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Please use this identifier to cite or link to this item: http://arks.princeton.edu/ark:/88435/dsp01rb68xc038
Title: REIMAGINING “STEM”: GENDER AND RACIAL DISPARITIES IN AMERICA’S TECHNOLOGY INDUSTRY IN EMPLOYMENT, EDUCATION, AND RESIDENTIAL SEGREGATION
Authors: de Carvalho, Charles
Advisors: Vertesi, Janet
Department: Sociology
Class Year: 2014
Abstract: On August 9th, 2007, President George W. Bush signed an Act that declared, “To invest in innovation through research and development, and to improve the competitiveness of the U.S.”.1 President Obama later reauthorized this Act, known as the America COMPETES Act, on May 28th, 2010. One of the key focuses of this public law was to increase funding in STEM education in response to a supposed shortage in STEM workers. By focusing on the “T” in STEM, and on computer science education, this thesis attempts to tackle the issue of racial and gender disparities in the technology industry from a different perspective. This study is then complemented with a geographical analysis of the emergence of tech hubs in four U.S. cities, which evaluates the impact of these agglomeration economies on residential racial segregation. The findings within lead us to question the rationality of the aforementioned acronym: STEM.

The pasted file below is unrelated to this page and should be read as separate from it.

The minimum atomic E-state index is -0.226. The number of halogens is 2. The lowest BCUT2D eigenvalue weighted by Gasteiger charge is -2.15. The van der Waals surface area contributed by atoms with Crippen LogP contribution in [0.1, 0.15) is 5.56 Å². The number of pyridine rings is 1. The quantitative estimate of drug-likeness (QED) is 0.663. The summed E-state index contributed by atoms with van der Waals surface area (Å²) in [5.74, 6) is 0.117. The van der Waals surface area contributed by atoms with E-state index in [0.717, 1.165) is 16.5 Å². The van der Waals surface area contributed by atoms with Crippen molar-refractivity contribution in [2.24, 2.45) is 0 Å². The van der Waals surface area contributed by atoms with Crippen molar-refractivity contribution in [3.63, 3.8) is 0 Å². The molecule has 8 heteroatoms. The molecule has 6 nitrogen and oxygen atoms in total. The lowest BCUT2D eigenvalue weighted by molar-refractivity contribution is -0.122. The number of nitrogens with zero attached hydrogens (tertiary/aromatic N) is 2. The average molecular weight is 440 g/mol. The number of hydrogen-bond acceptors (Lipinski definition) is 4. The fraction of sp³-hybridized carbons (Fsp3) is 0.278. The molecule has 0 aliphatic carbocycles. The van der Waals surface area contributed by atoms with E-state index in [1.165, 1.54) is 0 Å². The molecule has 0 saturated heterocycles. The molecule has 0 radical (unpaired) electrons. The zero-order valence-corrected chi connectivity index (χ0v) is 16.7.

Extent: 199 pages
URI: http://arks.princeton.edu/ark:/88435/dsp01rb68xc038
Type of Material: Princeton University Senior Theses
Language: en_US
Appears in Collections:Sociology, 1954-2016

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